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Unformatted text preview: University of California, Los Angeles Department of Statistics Statistics C173/C273 Instructor: Nicolas Christou Data with trend • As we discussed earlier, if the intrinsic stationarity assumption holds, which implies E ( Z ( s + h ) Z ( s )) = 0 and V ar ( Z ( s + h ) Z ( s )) = 2 γ ( h ) we can write Var( Z ( s + h ) Z ( s )) = E ( Z ( s + h ) Z ( s )) 2 and therefore we can use the method of moments estimator for the variogram (also called the classical estimator): 2ˆ γ ( h ) = 1 N ( h ) X N ( h ) ( Z ( s i ) Z ( s j )) 2 , where the sum is over N ( h ) such that s i s j = h . • But what if there is a tend in our data? For example, the values may increase from north to south, or northeast to southwest, etc. We will have to take this into account when computing the variogram. Why? It can be shown that the formula for computing the sample variogram is also equal to: 2ˆ γ ( h ) = 1 N ( h ) X N ( h ) ( Z ( s i ) Z ( s j )) 2 ˆ μ 2 diff By assuming a constant mean ( μ diff = 0) it is like adding a positive quantity to the variogram. Adding a square term will result to a parabola, and therefore a parabolic variogram is an indication of a presence of a trend in our data. 1 • Example 1: The Wolfcamp aquifer data: See Cressie (1993, pp. 212 214). The U.S. Department of Energy proposed (in the 1980s) a nuclear waste site to be in Deaf Smith County in Texas (bordering New Mexico). The contamination of the aquifer was a concern, and therefore the piezometrichead data were obtained at 85 locations by drilling a narrow pipe through the aquifer. The measures are in feet abovelocations by drilling a narrow pipe through the aquifer....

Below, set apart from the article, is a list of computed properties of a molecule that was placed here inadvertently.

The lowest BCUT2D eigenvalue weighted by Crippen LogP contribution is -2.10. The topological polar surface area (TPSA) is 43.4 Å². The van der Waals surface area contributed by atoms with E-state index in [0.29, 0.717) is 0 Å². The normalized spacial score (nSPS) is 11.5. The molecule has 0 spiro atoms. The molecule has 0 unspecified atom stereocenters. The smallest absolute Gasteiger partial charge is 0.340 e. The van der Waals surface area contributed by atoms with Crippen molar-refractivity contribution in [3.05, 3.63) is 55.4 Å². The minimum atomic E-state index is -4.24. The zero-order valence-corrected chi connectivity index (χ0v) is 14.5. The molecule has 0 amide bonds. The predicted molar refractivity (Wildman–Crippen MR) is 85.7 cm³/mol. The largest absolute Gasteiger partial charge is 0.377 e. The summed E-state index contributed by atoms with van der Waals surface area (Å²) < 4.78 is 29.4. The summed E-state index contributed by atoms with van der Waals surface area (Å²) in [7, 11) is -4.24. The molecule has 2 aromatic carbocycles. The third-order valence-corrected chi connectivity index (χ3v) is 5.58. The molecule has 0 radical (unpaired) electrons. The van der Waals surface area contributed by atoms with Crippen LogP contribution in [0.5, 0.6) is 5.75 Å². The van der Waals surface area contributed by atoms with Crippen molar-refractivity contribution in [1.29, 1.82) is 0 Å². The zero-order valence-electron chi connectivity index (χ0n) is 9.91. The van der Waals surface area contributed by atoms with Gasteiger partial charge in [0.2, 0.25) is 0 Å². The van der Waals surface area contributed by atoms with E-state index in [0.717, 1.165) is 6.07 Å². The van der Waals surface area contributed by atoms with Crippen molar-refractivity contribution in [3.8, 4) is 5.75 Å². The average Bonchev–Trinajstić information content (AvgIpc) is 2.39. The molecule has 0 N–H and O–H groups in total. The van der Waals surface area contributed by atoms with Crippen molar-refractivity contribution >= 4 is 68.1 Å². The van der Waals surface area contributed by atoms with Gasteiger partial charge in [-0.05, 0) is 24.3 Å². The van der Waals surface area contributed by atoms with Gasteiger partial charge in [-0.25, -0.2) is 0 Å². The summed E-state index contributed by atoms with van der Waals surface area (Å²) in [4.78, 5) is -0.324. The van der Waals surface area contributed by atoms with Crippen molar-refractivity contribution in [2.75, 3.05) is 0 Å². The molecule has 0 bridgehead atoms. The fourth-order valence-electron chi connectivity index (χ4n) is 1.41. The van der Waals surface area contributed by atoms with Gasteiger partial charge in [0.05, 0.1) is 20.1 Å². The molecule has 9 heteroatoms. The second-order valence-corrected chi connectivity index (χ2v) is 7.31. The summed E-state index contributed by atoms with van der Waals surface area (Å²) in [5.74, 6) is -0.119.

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 Spring '11
 NicolasChristou
 Statistics, Unemployment, Robust statistics, Cressie

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